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Converting "normal" induction motor to "inverter grade" induction motor by rewinding.


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#1 easyser

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Posted 13 April 2006 - 11:48 AM

We want to convert a 440 V, 60 Hz "normal" induction motor to an "inverter grade" motor by rewinding.

What are the things that need to be changed, like upgrading the insulation to Class F insulation etc., in the existing motor?

Also is it a good idea to consult the motor manufacturer before running a "normal " motor from an "inverter" / AC Drive.

Thanks in advance

easyser

#2 jraef

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Posted 13 April 2006 - 10:11 PM

I'm not so sure that a motor can be "converted" to inverter duty too well. There is more to it than just changing the insulation temperature rating. A few years ago some motor mfrs attempted to just derate larger motors and call them "inverter duty" but that was a disaster for them. There is a lot more to it, and most (if not all) inverter duty motors were redesigned from the frame up. Cooling at low speed is a big issue, as is the voltage rating of the insulation, bearing grounding, bearing speed ratings, balancing against mechanical harmonics etc. etc. etc.

It's always prudent to consult the motor mfr on using a non-inverter rated motor with an inverter, especially at 380V and above.
"He's not dead, he's just pinin' for the fjords!"

#3 Tua

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Posted 14 April 2006 - 02:48 AM

Hello.
Please, explaine me following:
What does it mean "inverter grade"?
It means that you want to use your "normal" motor as a generator or as motor which is controled by a driver?

#4 marke

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Posted 14 April 2006 - 03:12 AM

Hello Tua

The inverter grade motor is a motor that is rated to be used with an inverter (VSD). It will usually offer improved cooling to allow for operation at lower speeds and will have muc sbetter insulation in the windings to allow for the high voltage peaks that can come form an inverter. Additionally, it can have conductive bearings to overcome the EDM problems associated with some drives.

Best regards,

#5 Subhashish

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Posted 19 April 2006 - 09:41 AM

In inverter duty motors the windings during motor run are subjected to PDIV and measures have to be taken to
proof the winding against the same. In absencence of such measure motor may fail due to insulation failure .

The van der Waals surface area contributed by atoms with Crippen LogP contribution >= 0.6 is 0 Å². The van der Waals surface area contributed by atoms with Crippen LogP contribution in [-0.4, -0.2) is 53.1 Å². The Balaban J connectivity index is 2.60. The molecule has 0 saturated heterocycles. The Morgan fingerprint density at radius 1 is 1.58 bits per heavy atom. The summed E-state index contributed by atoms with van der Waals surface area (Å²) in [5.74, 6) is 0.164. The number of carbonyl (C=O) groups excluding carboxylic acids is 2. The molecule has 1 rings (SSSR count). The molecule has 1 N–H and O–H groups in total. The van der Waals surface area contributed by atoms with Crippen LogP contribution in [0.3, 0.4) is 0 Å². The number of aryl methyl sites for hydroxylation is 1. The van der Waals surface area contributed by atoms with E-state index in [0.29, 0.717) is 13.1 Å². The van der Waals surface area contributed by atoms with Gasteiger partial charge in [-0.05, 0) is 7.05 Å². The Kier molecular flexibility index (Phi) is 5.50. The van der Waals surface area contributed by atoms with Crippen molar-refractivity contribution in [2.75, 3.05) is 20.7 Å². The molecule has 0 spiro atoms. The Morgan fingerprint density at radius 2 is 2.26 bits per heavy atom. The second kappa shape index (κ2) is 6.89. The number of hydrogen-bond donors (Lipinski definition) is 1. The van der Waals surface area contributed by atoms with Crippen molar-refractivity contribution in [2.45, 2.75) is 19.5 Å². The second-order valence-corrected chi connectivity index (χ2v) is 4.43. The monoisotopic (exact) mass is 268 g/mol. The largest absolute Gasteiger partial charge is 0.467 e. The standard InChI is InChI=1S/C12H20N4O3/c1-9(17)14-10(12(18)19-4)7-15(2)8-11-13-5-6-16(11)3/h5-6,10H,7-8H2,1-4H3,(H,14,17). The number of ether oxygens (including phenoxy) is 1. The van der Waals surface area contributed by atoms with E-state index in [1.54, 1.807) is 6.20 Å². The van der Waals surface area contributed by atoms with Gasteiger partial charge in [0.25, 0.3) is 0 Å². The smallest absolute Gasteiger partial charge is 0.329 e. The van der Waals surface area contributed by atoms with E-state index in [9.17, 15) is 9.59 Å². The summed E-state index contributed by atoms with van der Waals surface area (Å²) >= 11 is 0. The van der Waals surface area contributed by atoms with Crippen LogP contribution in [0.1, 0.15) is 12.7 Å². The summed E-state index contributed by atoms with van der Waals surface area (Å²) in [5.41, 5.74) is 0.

#6 easyser

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Posted 19 April 2006 - 10:24 AM

What is PDIV ? Peak ..... Inverse Voltage ?

easyser

#7 jraef

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Posted 19 April 2006 - 06:48 PM

Good question. I know what you mean, but I have never seen that acronym used before. Partial Discharge Inverse Voltage? Still not clear even then.
"He's not dead, he's just pinin' for the fjords!"

#8 jOmega

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Posted 19 April 2006 - 07:54 PM

easyser & jraef:

Would you believe....... Partial Discharge Inception Voltage (PDIV)


Do a Google with the words enclosed in quotes. There's a potpouri of info on the subject available.

Also, if you are fortunate enough to be able to locate Volume 42, Number 1 (Jan/Feb 2006) of the IEEE Transactions on Industry Applications, there are several excellent papers therein; including the following:

-Michael J. Melfi's paper on "Low-Voltage PWM Inverter-Fed Motor Insulation Issues"

- Dennis Bogh, Jeff Coffee, Greg Stone, Jim Custodio joint paper on "Partial-Discharge-Inception Testing on Low-Voltage Motors"


Kind regards,

jΩ

#9 easyser

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Posted 21 April 2006 - 08:53 AM

JOmega

Thanks for the clarification.


easyser

#10 mariomaggi

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Posted 29 April 2006 - 01:52 PM

Dear all,
First of all I would suggest to divide this discussion in two parts:
- converting motors from "normal" to "inverter grade" (many people and end users are interested)

and create a new one:
- PDIV, a not-so-know argument, only for specialized people, not for massive end-users.
-------------------
Regarding conversion to "inverter grade" I would remember that in many cases it is not convenient to modify existing motors. Alternatively, it is possible to act on inverter parameters (i.e.: reducing carrier frequency) or installing a dV/dt filter between inverter and cable to the motor, or calculating the proper cable lenght to avoid undesired voltage reflections on the cable.
Inverter-grade motors could have special lamination, special bearings, special windings, special rotor, special insulation, sensors, too many special things not available on normal AC motors. Using the proper motor for that application means to have the maximum performances using the minimum quantity of energy, having also the maximum reliability and safety.

Regards
Mario



Mario Maggi - Italy - http://www.evlist.ithttps://www.axu.it


#11 Tua

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Posted 02 May 2006 - 02:47 AM

...Ok.

Please, answer me.
What happen if we'll mount a driver between the motor and the power line and we'll do automatic identification the motor by a driver? After that we start the motor.
I think no bad things happen. rolleyes.gif

#12 marke